What is it like working on a tuna handline boat?



Posted on 12 March 2013  | 
Dr Jose Ingles ("Jingles") preparing a tuna tag
© Jose InglesEnlarge
When my friends learned that I was going out to sea to tag tunas, everyone was envious, imagining that I will be in clear blue skies, crystal clear cool ocean waters, watching sunsets and sunrises with a beer in hand.

But I am joining a tuna handline boat.

Joining fishers on a handline boat for several days is far from what it’s like on board a cruise ship or enjoying a live-aboard accommodation. Going fishing is far from being comfortable and many of the boats, I observed, are even outright dangerous.

First, you have to reckon that most boats leave the port overloaded. This is a result of the extended fishing trips that boats undertake nowadays bringing with them on board ice to cool the fish, food, fuel, and stone provision (to bring hooks to desired fishing level) that will last 5 to 7 days on a boat built with the capacity to operate only 2 to 3 days at sea. This is a consequence of low catch rates.

Fortunately, the boat I boarded is much lighter, had provisions for 4 days only, and did not have ice as tunas caught will be released with the tag attached.

Below is what one needs to expect on board these boats:

Limited space – These boats are certainly not for the claustrophobic. The common deck, that front area of the boat, serves many purposes. It is used for fishing, gear preparation, dining, and sleeping. On certain occasions, it is also used as an area to fix things. The rest of the boat is occupied by the engine, supplies, and storage space.

Red eyes and well-rounded eye bags – From limited sleep, as fishers operate both day and night. One gets only 3 to 4 hours of sleep as there is hardly any DRY space! The common area becomes the sleeping space after lunch, after it is cleaned and dried. We usually pray that it doesn’t rain lest we have to sleep while seated on top of the engine room—the only place that is dry.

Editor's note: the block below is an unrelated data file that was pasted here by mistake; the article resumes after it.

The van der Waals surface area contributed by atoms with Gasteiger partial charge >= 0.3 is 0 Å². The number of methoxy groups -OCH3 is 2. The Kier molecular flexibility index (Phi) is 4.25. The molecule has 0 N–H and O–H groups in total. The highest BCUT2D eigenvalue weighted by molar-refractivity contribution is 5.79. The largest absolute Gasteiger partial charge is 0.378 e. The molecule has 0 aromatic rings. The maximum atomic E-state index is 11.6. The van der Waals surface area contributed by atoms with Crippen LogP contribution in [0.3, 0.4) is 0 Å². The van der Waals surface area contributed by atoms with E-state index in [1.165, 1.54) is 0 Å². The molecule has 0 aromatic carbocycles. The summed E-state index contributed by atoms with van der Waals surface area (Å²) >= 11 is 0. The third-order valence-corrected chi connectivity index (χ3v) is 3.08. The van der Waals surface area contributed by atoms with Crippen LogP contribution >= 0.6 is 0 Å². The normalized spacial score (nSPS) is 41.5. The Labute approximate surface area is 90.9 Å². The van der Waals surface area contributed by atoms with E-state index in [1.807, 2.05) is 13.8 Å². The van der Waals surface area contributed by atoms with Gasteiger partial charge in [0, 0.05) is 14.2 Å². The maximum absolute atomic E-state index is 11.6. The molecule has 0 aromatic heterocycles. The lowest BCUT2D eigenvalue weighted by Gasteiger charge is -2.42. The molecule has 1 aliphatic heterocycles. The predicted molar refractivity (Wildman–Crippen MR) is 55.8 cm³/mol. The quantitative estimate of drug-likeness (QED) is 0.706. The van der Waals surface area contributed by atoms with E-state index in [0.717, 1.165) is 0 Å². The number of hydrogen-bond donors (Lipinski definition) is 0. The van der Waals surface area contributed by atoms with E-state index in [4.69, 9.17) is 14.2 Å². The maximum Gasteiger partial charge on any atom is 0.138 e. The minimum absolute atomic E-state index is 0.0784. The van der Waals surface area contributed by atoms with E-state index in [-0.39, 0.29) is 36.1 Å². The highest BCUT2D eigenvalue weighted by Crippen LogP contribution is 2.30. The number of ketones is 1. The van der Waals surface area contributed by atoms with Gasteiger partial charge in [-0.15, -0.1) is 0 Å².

Unique seafood – Crew members take turns to cook. Food consists mainly of rice and one viand, mostly meat, during the first few meals. For the rest of the trip, we have seafood, or rather what is left of baitfish. Canned products is a big no no—a superstitious belief among fishers.

Eating the traditional way – With few utensils available, we eat using our bare hands. The left hand holds the plate, the right hand serves as the spoon and fork, and the teeth incisors act as knife. Pot covers also double as plates. The amount of rice prepared is sufficient to feed a dozen people. Two reasons for this: Fishers eat a lot of rice; and they want to make sure that enough food is cooked to be eaten later when one gets hungry. Despite the quantity of food, actual eating is done in 10 minutes. As their saying goes, digestion can come later. This is because, should a line take a bait, the deck needs to be completely cleared to haul the fish.

Biggest bathtub – With severely limited fresh water on board, a dip on the clear blue ocean approximates a bath. Only when it rains can we have a “shower” in the true sense of the word.

Natural toilet – This is what the outrigger of the boat is for—or more like a personal interpretation of what it is. When nature calls, you can do your thing while taking a dip in the water. Or if you want to romanticize, you can do it too while watching the late sunsets and early sunrises to commune with the ocean. Just ensure that you do not have a beer on one hand as you will need both hands to hold on tightly to the railings for dear life!

So, are any of you still envious to tag along? Well, think again. It’s a tough job to be a tuna handline fisher!

Posted by Jose Ingles (Jingles)

Dr Jose Ingles ("Jingles") preparing a tuna tag
© Jose Ingles Enlarge
Dining
© Jose Ingles Enlarge
Exotic seafood
© Jose Ingles Enlarge
Fishing
© Jose Ingles Enlarge
Squid ink repacked
© Jose Ingles Enlarge
Resting
© Jose Ingles Enlarge
The common area
© Jose Ingles Enlarge

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